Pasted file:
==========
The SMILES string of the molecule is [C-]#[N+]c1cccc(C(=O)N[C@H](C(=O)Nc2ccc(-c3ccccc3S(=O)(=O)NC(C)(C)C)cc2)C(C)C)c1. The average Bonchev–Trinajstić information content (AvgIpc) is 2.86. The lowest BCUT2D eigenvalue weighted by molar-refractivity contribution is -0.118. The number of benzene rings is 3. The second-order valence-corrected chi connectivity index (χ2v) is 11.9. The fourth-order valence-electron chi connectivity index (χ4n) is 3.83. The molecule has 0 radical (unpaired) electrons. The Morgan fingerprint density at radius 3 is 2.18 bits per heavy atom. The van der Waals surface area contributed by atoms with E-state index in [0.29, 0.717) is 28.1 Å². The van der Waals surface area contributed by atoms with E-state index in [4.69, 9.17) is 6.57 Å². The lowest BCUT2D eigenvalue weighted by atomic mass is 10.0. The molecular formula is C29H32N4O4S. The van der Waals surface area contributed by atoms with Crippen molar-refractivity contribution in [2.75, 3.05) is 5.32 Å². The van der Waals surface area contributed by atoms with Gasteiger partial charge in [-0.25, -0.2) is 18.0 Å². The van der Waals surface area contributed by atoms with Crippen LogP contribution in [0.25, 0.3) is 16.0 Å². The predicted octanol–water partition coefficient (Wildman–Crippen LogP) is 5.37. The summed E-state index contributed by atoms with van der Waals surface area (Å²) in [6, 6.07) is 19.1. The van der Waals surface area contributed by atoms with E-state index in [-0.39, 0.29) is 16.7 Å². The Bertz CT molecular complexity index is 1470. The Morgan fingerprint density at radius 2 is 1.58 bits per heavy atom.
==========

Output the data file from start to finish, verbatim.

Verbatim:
The SMILES string of the molecule is [C-]#[N+]c1cccc(C(=O)N[C@H](C(=O)Nc2ccc(-c3ccccc3S(=O)(=O)NC(C)(C)C)cc2)C(C)C)c1. The average Bonchev–Trinajstić information content (AvgIpc) is 2.86. The lowest BCUT2D eigenvalue weighted by molar-refractivity contribution is -0.118. The number of benzene rings is 3. The second-order valence-corrected chi connectivity index (χ2v) is 11.9. The fourth-order valence-electron chi connectivity index (χ4n) is 3.83. The molecule has 0 radical (unpaired) electrons. The Morgan fingerprint density at radius 3 is 2.18 bits per heavy atom. The van der Waals surface area contributed by atoms with E-state index in [0.29, 0.717) is 28.1 Å². The van der Waals surface area contributed by atoms with E-state index in [4.69, 9.17) is 6.57 Å². The lowest BCUT2D eigenvalue weighted by atomic mass is 10.0. The molecular formula is C29H32N4O4S. The van der Waals surface area contributed by atoms with Crippen molar-refractivity contribution in [2.75, 3.05) is 5.32 Å². The van der Waals surface area contributed by atoms with Gasteiger partial charge in [-0.25, -0.2) is 18.0 Å². The van der Waals surface area contributed by atoms with Crippen LogP contribution in [0.25, 0.3) is 16.0 Å². The predicted octanol–water partition coefficient (Wildman–Crippen LogP) is 5.37. The summed E-state index contributed by atoms with van der Waals surface area (Å²) in [6, 6.07) is 19.1. The van der Waals surface area contributed by atoms with E-state index in [-0.39, 0.29) is 16.7 Å². The Bertz CT molecular complexity index is 1470. The Morgan fingerprint density at radius 2 is 1.58 bits per heavy atom.